3) Go slow, like you're tapping treads, back and forth just going a little at a time and use plenty of 50W on the flare tool. When the tool meets some resistance stop, it very easy to overflare so don't apply to much force.

4) Inspect with a 3x minimum glass for defects.
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EXP Aircraft Services LLC
Specializing in RV Condition Inspections, Maintenance, Avionics Upgrades
Dynamic Prop Balancing, Pitot-Static Altmeter/Transponder Certification
FAA Certified Repair Station, AP/IA/FCC GROL, EAA Technical Counselor
Authorized Garmin G3X Dealer/Installer
RV7A built 2004, 2000+ hrs, New Titan IO-370, Bendix Mags
Website: ExpAircraft.com, Email: walt@expaircraft.com, Cell: 972-746-5154

Last edited by Walt : 10-27-2011 at 08:31 AM.
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  #5  
Old 10-26-2011, 09:56 PM
AeroBuilders AeroBuilders is offline
 
Join Date: Sep 2011
Location: Austin, TX
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Default

In all my years of Airline aircraft maintenance there where several common items found when it came to fuel line leaks;

1) Over-torqued "B" nuts at the fuel line attachment point (this can cause flared tube end cracks).

2) Fuel line chaff through (improperly positioned/routed fuel line which made contact with other parts and chaffed through).

It is always critical to inspect fuel line flared ends for cracks prior to install. Small cracks only detected by magnifying glass will even cause leaks so be vigilant. Also, make sure your fuel line routing is clear of possible chaff contact points.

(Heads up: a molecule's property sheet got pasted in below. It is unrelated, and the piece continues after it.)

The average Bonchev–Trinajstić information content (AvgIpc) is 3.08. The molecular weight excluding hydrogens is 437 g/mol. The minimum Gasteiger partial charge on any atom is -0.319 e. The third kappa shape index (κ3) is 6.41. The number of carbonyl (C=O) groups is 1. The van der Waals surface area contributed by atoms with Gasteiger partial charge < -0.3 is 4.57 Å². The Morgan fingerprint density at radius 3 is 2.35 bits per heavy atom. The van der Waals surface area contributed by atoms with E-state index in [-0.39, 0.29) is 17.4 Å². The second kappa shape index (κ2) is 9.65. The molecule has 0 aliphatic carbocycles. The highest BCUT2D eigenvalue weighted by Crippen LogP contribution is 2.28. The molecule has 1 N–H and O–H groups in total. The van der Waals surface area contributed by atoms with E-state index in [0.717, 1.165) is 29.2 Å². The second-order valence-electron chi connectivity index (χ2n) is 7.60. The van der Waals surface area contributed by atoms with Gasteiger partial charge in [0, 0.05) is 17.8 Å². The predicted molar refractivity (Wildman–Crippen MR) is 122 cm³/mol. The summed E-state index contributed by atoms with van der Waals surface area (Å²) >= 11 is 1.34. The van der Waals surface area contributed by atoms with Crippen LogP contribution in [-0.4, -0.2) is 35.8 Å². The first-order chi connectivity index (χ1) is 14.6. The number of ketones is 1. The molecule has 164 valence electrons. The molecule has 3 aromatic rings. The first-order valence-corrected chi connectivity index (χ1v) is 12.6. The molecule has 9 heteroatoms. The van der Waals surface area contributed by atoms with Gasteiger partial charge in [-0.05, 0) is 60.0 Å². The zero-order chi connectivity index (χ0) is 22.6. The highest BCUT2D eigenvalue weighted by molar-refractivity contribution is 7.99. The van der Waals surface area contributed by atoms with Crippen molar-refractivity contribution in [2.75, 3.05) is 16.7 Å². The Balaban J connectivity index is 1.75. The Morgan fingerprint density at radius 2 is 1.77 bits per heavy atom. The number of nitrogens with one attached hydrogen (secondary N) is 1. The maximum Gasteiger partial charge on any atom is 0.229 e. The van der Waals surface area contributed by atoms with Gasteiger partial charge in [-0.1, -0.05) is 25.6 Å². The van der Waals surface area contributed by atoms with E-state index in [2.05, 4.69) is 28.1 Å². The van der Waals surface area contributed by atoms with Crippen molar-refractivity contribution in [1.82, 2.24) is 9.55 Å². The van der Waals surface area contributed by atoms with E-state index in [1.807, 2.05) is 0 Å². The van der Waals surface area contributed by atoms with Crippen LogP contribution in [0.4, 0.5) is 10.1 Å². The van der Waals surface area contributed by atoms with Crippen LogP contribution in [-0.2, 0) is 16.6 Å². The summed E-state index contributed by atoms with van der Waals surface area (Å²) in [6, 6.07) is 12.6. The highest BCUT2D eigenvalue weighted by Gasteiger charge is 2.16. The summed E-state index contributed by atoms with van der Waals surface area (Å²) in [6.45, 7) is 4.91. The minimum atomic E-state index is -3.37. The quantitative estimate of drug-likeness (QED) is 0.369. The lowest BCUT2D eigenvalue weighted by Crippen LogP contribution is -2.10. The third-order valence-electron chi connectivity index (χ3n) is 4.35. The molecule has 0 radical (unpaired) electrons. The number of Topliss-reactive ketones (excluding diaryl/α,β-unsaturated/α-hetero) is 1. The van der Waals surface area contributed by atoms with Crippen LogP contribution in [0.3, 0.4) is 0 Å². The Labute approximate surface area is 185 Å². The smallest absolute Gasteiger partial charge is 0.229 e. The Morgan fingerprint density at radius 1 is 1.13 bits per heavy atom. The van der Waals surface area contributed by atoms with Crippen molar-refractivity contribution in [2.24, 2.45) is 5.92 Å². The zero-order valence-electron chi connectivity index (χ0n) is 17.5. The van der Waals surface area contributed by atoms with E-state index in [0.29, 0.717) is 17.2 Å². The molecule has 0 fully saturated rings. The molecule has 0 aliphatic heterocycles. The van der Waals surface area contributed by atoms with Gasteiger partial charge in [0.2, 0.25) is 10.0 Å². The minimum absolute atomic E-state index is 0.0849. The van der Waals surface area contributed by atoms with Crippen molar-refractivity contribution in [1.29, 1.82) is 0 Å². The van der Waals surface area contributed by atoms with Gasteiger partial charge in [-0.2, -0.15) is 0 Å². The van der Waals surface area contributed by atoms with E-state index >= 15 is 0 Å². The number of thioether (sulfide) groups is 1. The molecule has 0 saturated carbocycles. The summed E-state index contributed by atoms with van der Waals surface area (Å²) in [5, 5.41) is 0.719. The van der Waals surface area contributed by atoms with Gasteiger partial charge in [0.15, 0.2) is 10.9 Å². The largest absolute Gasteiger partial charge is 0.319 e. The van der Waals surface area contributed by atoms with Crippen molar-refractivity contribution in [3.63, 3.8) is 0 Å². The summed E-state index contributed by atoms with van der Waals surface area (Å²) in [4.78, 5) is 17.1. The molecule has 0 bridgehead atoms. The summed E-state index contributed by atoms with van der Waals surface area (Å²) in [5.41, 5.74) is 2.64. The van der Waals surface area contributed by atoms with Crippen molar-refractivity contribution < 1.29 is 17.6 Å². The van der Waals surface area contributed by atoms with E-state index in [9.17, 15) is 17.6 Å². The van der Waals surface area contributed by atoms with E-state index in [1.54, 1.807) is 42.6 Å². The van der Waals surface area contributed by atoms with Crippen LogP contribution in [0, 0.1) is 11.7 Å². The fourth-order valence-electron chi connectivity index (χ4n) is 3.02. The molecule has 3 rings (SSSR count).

BTW, Walt this is a great subject and thanks for sharing with the forum!!!
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  #6  
Old 10-26-2011, 11:14 PM
Sig600 Sig600 is offline
 
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Default

Can you photoshop in some arrows to the cracks you're pointing out? Even zoomed in on my iPad I can't see what you're talking about.
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  #7  
Old 10-26-2011, 11:41 PM
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Geico266 Geico266 is offline
 
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Default

Great thread Walt. I must admit I am a rookie when it comes to flairs and I have been using the stop on my tool thinking it was correct.
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  #8  
Old 10-27-2011, 05:28 AM
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Default

Thanks for reminder Walt. This hairline circular crack might happen if you over flare.






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  #9  
Old 10-27-2011, 06:35 AM
humptybump humptybump is offline
 
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Location: USA
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Default

Quote:
Originally Posted by Sig600 View Post
Can you photoshop in some arrows to the cracks you're pointing out? Even zoomed in on my iPad I can't see what you're talking about.


Walt - I think I am close but I'll remove the image if you disagree.
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  #10  
Old 10-27-2011, 06:45 AM
rhill rhill is offline
 
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Location: Valley Forge, Pa
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Default

Quote:
Originally Posted by GAHco View Post
The tubing that vans sent with my kit, in my opinion is not fit for any critical plumbing purpose!

That said I was happy with most everything else.

http://www.gen-aircraft-hardware.com...eel_Tubing.asp
Not the first time I have heard this,Weight vs Safety,I would like to know which grade of aluminum tubing is best for this use,or would stainless steel be
x times safer? Over the years,and now on the Ten's,Fuel fires have been an issue.